Finished chest (inches) 38 40 42 44
Length to shoulder (inches) 21.5 22.5 23.25 24
Sleeve length to underarm (inches) 19 20 20 20

First, you will note the finished chest measurements (in inches) are standard for a S-M-L-XL.  But notice the narrow incremental changes in length to shoulder and sleeve length.  The three sizes (M-L-XL) all have the same sleeve length, and the S’s sleeve length is a mere one inch shorter.

This is pattern for a woman’s sweater, but let me drag the Bell Curve into this discussion.  The Bell Curve is a graph of the normal (Gaussian) distribution; it has a large rounded peak tapering away at each end.  Bell curves follow the 68-95-99.7 rule, which means this:  Of all the data graphed in the distribution,

SD1Approximately 68% of all of the data lies within one standard deviation of the mean (i.e., between -1 and +1);


Approximately 95% lies within two standard deviations of the mean (i.e., between -2 and +2);


Approximately 99.7% lies within three standard deviations of the mean (i.e., between -3 and +3).

What does this all have to do with this post?  Let’s use me as an example.

The mean height of women in the U.S. is 5 feet 4.6 inches or 164.1 cm with a standard deviation of 3.5 inches or 8.89 cm.   My arms are in proportion to my height, and I have an extremely long torso that sits atop “average” length legs.   (I am, however, the average height of a man in the U.S.: 5 feet 10.2 inches or 178.2 cm.  Their mean height has standard deviation of 4 inches or 10.16 cm.)

  • Mean height of woman in US:  5 feet 4.6 inches (164.1 cm)
  • Standard deviation:  3.5 inches (8.89 cm)
  • The  height of 68% of all women in the U.S. is somewhere between 5 feet 8.1 inches (=5 feet 4.6 inches + 3.5 inches), or 172.97 cm, and 5 feet 1.1 inches (=5 feet 4.6 inches – 3.5 inches), or 155.19 cm.

Neither clothing manufacturers nor pattern designers have the women whose heights fall outside of one standard deviation above or below the mean in mind.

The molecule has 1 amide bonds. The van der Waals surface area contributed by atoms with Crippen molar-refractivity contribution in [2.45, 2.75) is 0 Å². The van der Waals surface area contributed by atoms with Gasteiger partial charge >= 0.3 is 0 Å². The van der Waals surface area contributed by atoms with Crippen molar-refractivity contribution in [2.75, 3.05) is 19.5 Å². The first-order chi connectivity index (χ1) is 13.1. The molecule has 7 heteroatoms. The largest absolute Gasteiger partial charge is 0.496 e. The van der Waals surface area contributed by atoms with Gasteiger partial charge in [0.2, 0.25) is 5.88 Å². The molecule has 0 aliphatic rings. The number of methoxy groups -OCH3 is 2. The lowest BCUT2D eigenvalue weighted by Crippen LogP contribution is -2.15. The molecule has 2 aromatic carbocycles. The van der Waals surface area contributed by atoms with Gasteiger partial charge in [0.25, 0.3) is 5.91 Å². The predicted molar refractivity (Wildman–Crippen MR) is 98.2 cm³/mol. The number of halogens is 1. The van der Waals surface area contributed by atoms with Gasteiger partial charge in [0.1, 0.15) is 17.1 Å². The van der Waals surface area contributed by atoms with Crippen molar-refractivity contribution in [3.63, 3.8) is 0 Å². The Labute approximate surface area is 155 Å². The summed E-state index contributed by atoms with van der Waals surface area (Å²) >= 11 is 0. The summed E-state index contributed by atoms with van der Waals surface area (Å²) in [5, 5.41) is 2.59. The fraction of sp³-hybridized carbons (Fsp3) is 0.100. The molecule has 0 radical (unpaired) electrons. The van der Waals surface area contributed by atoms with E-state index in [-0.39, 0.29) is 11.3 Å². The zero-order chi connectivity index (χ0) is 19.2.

cartoon heightLook back up at the second bell curve above.  See the space between +1 and +2 standard deviations?  Women my height fall into that space.  Women who are shorter than 5 feet 1.1 inches (155.19 cm) tall are in the space between -1 and -2 standard deviations (i.e., below the mean). (pic source)

Now that I’ve gotten a bit off track … to be continued in my next post.

Posted in Bulky Lopi, Crocheting, Knitting, Pattern Construction, Sweater Design | Tagged , , | 7 Comments

One More Week …

… until I can knit or weave again.  <Sigh>  Nonetheless, I’ve been keeping myself busy by baking bread.

KitchenAidPicI have the 7 quart KitchenAid Pro Line Stand Mixer (thank you Thor!), and, thanks to its powerful motor and curly-q dough hook, my fingers, hands and wrists are saved a lot of stress that would occur from hand kneading.

The newest bread that I’m experimenting with is Leinsamenbrot – a German flax seed bread.  As told me by a GerBreadLeinsamenbrotman ex-colleague of mine, her mother practically lived on this bread, and after sampling several versions of Leinsamenbrot, I can see why!  Wow.  I used dark rye flour (I am partial to dark rye) and tried it first with dark flax seeds and then later with golden flax seeds, with and without sesame seeds sprinkled on the top of the loaf.  (I prefer the dark flax seeds and no sesame seeds.)

BreadChallahThor had a birthday recently, so I made his favorite breakfast:  French toast out of Challah with raisins!  Of course, I had to make Challah the day before.  As the picture shows, I made a double braided Challah (a 3-strand braid on each level), but I think the Breakfasttop braid slipped a bit.  Oh well.  Thor didn’t complain.  He enjoyed homemade raspberry jam on the Challah french toast and accompanying mixed fresh fruit salad.  (The orange pieces are Fuyu persimmons.)

Using the KitchenAid’s pasta attachment (thank you again, Thor!) to roll out the dough to a nice, even height, I regularly  make crackers from my white and dark rye sourdough discards.  Earlier batches of crackers used first whole wheat flour, BreadCrackersthen einkorn flour, then white whole wheat flour with the discard.  In my last couple of batches I used sprouted whole spelt flour.  Wow – a whole other level of taste.  I add dried rosemary to the dough and push them into current favorite topping – a mix of black and white sesame seeds – before putting them through the KitchenAid pasta roller.  (Definitely worth a try for those of you who make their own sourdough crackers!)

Unable to find rye chops (aka cracked rye) locally (I even contacted a local miller who said she’d never heard of it), I’ve been experimenting with making my own using my Vitamix with its dry grains container.  I made six different batches and sent them to a weaver/spinner who is also artisan baker.  We both agreed batch four looks like cracked rye (or at least will after a little sifting).  I want to make “Horst Bandel’s Black Pumpernickel” from HB_BlackPumpernickelJeffrey Hamelman’s Bread.  Here’s a picture of the bread slightly scaled down for a 9 inch Pullman pan.  (Source, Fresh Loaf)  I’m going to make a larger loaf and bake in a 13 inch Pullman pan.  I have to share with my tasters, after all!